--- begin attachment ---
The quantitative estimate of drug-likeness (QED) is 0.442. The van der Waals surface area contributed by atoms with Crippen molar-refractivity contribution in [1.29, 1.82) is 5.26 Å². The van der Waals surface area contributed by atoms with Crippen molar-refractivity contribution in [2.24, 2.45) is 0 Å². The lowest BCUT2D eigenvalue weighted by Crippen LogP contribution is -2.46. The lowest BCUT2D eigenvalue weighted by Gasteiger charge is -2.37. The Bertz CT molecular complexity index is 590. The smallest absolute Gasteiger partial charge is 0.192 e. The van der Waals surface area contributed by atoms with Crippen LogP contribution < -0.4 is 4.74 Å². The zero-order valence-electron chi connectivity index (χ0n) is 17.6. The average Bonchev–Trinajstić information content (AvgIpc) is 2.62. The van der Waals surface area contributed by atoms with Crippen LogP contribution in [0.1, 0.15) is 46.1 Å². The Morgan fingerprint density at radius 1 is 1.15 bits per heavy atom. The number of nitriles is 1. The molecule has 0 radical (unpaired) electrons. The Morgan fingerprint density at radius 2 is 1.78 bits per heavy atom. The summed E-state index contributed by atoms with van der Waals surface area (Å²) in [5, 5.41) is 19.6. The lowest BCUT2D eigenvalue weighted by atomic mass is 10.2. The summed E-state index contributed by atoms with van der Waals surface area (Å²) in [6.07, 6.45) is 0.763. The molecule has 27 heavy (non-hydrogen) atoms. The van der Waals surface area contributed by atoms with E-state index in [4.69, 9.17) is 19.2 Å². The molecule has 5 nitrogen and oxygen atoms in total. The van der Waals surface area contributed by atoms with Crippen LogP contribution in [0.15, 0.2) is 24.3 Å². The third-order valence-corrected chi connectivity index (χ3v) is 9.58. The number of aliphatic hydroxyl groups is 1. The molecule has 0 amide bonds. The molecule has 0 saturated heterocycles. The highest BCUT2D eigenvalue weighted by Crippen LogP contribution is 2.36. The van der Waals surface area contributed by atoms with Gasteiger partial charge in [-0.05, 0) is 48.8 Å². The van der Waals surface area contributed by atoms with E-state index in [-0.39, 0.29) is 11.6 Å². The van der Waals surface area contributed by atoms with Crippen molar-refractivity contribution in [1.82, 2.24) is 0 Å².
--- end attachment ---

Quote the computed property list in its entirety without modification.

The quantitative estimate of drug-likeness (QED) is 0.442. The van der Waals surface area contributed by atoms with Crippen molar-refractivity contribution in [1.29, 1.82) is 5.26 Å². The van der Waals surface area contributed by atoms with Crippen molar-refractivity contribution in [2.24, 2.45) is 0 Å². The lowest BCUT2D eigenvalue weighted by Crippen LogP contribution is -2.46. The lowest BCUT2D eigenvalue weighted by Gasteiger charge is -2.37. The Bertz CT molecular complexity index is 590. The smallest absolute Gasteiger partial charge is 0.192 e. The van der Waals surface area contributed by atoms with Crippen LogP contribution < -0.4 is 4.74 Å². The zero-order valence-electron chi connectivity index (χ0n) is 17.6. The average Bonchev–Trinajstić information content (AvgIpc) is 2.62. The van der Waals surface area contributed by atoms with Crippen LogP contribution in [0.1, 0.15) is 46.1 Å². The Morgan fingerprint density at radius 1 is 1.15 bits per heavy atom. The number of nitriles is 1. The molecule has 0 radical (unpaired) electrons. The Morgan fingerprint density at radius 2 is 1.78 bits per heavy atom. The summed E-state index contributed by atoms with van der Waals surface area (Å²) in [5, 5.41) is 19.6. The lowest BCUT2D eigenvalue weighted by atomic mass is 10.2. The summed E-state index contributed by atoms with van der Waals surface area (Å²) in [6.07, 6.45) is 0.763. The molecule has 27 heavy (non-hydrogen) atoms. The van der Waals surface area contributed by atoms with E-state index in [4.69, 9.17) is 19.2 Å². The molecule has 5 nitrogen and oxygen atoms in total. The van der Waals surface area contributed by atoms with Crippen LogP contribution in [0.15, 0.2) is 24.3 Å². The third-order valence-corrected chi connectivity index (χ3v) is 9.58. The number of aliphatic hydroxyl groups is 1. The molecule has 0 amide bonds. The molecule has 0 saturated heterocycles. The highest BCUT2D eigenvalue weighted by Crippen LogP contribution is 2.36. The van der Waals surface area contributed by atoms with Gasteiger partial charge in [-0.05, 0) is 48.8 Å². The van der Waals surface area contributed by atoms with E-state index in [-0.39, 0.29) is 11.6 Å². The van der Waals surface area contributed by atoms with Crippen molar-refractivity contribution in [1.82, 2.24) is 0 Å².